Park Lane – Frances Osborne
Following in the footsteps of ’Downton Abbey’ and the revitalised Upstairs Downstairs’, this war time novel certainly did not follow the path I was expecting. At its heart are Bea and her sometimes maid Grace, two women who come from extremely different backgrounds. Yet these characters both bring to ‘Park Lane’ a different snapshot of what life was for women just prior to WW1 and during. Grace has come to London to make something of herself as a secretary yet finds herself unable to gain employment anywhere but as a maid in Bea’s family mansion. Bea is a rich young woman on the scary side of twenty, not yet married and desperate to make her mark on a world where women are decidedly second class citizens.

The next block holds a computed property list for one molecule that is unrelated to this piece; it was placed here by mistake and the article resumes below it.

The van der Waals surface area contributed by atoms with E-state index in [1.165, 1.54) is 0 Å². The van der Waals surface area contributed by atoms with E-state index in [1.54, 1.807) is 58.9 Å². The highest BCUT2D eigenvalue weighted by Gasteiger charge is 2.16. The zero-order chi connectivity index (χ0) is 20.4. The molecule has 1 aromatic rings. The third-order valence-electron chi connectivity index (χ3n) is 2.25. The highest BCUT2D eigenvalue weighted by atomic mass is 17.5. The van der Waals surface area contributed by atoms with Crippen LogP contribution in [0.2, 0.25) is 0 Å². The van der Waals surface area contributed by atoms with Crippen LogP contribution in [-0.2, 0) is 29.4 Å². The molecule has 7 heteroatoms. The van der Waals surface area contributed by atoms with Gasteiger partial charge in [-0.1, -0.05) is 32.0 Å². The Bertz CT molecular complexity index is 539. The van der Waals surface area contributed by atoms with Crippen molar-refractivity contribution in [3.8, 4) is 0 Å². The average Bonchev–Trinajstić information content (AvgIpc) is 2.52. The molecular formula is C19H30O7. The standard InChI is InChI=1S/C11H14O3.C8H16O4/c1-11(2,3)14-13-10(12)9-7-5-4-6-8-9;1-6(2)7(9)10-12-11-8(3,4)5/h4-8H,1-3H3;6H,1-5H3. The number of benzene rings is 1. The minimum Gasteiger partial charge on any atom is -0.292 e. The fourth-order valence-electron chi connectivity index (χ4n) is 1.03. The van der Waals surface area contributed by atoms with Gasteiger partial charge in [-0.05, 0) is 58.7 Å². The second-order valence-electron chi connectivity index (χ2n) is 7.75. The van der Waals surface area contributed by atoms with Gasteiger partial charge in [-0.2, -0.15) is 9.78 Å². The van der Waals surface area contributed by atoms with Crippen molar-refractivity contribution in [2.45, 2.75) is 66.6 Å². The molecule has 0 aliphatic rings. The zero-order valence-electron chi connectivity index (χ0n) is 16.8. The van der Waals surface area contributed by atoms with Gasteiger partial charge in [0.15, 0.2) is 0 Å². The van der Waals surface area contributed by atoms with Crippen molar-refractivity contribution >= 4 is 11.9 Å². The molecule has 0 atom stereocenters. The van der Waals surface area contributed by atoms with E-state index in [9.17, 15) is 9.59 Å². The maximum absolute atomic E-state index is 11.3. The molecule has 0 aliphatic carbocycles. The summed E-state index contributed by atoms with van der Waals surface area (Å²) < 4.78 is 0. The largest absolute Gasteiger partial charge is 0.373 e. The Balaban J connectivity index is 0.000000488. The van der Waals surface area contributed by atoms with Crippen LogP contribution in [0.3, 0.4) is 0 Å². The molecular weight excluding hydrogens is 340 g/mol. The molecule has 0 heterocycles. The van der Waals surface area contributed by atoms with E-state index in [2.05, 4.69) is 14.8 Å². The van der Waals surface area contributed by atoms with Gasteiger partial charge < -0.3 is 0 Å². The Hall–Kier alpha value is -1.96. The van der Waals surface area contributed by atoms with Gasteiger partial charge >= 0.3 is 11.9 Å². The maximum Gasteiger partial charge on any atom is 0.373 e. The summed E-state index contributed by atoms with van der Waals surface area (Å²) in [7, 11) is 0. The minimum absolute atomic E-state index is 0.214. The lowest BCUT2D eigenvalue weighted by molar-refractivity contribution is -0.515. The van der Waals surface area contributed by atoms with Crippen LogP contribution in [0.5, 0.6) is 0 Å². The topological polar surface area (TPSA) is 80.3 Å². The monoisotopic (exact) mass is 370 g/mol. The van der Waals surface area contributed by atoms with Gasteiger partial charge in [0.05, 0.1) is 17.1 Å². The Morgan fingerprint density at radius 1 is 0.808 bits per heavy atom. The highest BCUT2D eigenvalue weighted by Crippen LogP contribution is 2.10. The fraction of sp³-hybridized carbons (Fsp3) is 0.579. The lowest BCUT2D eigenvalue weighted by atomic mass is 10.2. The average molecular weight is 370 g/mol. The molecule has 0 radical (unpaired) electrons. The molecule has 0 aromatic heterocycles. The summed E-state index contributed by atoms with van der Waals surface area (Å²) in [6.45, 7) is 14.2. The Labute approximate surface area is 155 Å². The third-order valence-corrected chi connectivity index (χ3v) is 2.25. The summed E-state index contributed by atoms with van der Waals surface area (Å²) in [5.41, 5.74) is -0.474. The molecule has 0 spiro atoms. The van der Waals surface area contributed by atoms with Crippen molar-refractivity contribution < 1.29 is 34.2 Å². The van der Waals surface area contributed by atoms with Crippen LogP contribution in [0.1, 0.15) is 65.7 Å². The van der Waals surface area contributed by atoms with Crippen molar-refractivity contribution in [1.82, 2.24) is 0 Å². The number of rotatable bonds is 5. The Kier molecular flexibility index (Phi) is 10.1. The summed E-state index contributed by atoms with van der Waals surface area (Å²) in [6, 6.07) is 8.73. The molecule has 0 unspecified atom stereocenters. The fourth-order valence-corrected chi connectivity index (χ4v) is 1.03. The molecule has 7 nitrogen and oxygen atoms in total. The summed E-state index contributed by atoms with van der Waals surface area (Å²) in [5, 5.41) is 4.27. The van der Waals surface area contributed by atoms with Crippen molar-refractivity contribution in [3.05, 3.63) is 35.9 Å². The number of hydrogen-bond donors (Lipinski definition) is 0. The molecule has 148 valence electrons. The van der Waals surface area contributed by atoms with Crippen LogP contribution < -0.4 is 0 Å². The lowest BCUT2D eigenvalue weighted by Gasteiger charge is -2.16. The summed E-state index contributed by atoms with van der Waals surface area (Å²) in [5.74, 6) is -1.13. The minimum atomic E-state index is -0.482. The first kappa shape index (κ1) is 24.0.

There was a lovely symmetry to this novel, as the notion of class became something of a nonissue in that neither woman was free to follow her dreams and constantly subjected to the mores of a world teetering on the edge. This is a novel that is truly about these women and their experiences, as Bea fights for the vote and then does what she can in France during the war, and Grace struggles with her class and the question of marriage or freedom. It was well written, skipping seamlessly between the two women and back again, and as an example of the world of a young woman prior to WW1 it stands above many of the offerings I’ve read to date.